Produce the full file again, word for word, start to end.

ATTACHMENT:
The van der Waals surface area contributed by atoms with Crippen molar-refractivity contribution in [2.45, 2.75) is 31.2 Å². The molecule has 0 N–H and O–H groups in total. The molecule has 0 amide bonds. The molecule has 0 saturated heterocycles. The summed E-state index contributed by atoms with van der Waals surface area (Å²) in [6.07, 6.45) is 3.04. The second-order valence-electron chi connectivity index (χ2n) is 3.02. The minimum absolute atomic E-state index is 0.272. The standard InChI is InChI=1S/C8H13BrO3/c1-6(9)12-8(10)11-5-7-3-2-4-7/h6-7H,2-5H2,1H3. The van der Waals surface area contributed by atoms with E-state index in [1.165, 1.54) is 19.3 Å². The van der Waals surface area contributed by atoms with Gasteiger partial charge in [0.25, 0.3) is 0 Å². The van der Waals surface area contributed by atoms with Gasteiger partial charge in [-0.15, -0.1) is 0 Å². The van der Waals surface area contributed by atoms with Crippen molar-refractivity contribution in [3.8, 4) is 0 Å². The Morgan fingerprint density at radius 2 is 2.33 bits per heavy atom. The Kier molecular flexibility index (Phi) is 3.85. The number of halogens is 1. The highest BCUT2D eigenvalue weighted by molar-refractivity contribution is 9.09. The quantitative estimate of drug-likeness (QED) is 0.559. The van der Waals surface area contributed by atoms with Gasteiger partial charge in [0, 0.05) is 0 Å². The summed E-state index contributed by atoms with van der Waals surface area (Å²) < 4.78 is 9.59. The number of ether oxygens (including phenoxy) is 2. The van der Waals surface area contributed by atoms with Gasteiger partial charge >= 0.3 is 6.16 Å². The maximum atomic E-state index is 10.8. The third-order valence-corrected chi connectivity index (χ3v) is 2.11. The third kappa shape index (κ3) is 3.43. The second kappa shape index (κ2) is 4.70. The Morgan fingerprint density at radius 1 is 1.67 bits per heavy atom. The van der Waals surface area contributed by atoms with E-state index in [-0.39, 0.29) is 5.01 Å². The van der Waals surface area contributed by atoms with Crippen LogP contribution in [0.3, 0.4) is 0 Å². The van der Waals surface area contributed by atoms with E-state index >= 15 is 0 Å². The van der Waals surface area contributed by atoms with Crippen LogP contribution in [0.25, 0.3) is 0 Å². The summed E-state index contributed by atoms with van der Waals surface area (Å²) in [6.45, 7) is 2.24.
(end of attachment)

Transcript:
The van der Waals surface area contributed by atoms with Crippen molar-refractivity contribution in [2.45, 2.75) is 31.2 Å². The molecule has 0 N–H and O–H groups in total. The molecule has 0 amide bonds. The molecule has 0 saturated heterocycles. The summed E-state index contributed by atoms with van der Waals surface area (Å²) in [6.07, 6.45) is 3.04. The second-order valence-electron chi connectivity index (χ2n) is 3.02. The minimum absolute atomic E-state index is 0.272. The standard InChI is InChI=1S/C8H13BrO3/c1-6(9)12-8(10)11-5-7-3-2-4-7/h6-7H,2-5H2,1H3. The van der Waals surface area contributed by atoms with E-state index in [1.165, 1.54) is 19.3 Å². The van der Waals surface area contributed by atoms with Gasteiger partial charge in [0.25, 0.3) is 0 Å². The van der Waals surface area contributed by atoms with Gasteiger partial charge in [-0.15, -0.1) is 0 Å². The van der Waals surface area contributed by atoms with Crippen molar-refractivity contribution in [3.8, 4) is 0 Å². The Morgan fingerprint density at radius 2 is 2.33 bits per heavy atom. The Kier molecular flexibility index (Phi) is 3.85. The number of halogens is 1. The highest BCUT2D eigenvalue weighted by molar-refractivity contribution is 9.09. The quantitative estimate of drug-likeness (QED) is 0.559. The van der Waals surface area contributed by atoms with Gasteiger partial charge in [0, 0.05) is 0 Å². The summed E-state index contributed by atoms with van der Waals surface area (Å²) < 4.78 is 9.59. The number of ether oxygens (including phenoxy) is 2. The van der Waals surface area contributed by atoms with Gasteiger partial charge >= 0.3 is 6.16 Å². The maximum atomic E-state index is 10.8. The third-order valence-corrected chi connectivity index (χ3v) is 2.11. The third kappa shape index (κ3) is 3.43. The second kappa shape index (κ2) is 4.70. The Morgan fingerprint density at radius 1 is 1.67 bits per heavy atom. The van der Waals surface area contributed by atoms with E-state index in [-0.39, 0.29) is 5.01 Å². The van der Waals surface area contributed by atoms with Crippen LogP contribution in [0.3, 0.4) is 0 Å². The van der Waals surface area contributed by atoms with E-state index >= 15 is 0 Å². The van der Waals surface area contributed by atoms with Crippen LogP contribution in [0.25, 0.3) is 0 Å². The summed E-state index contributed by atoms with van der Waals surface area (Å²) in [6.45, 7) is 2.24.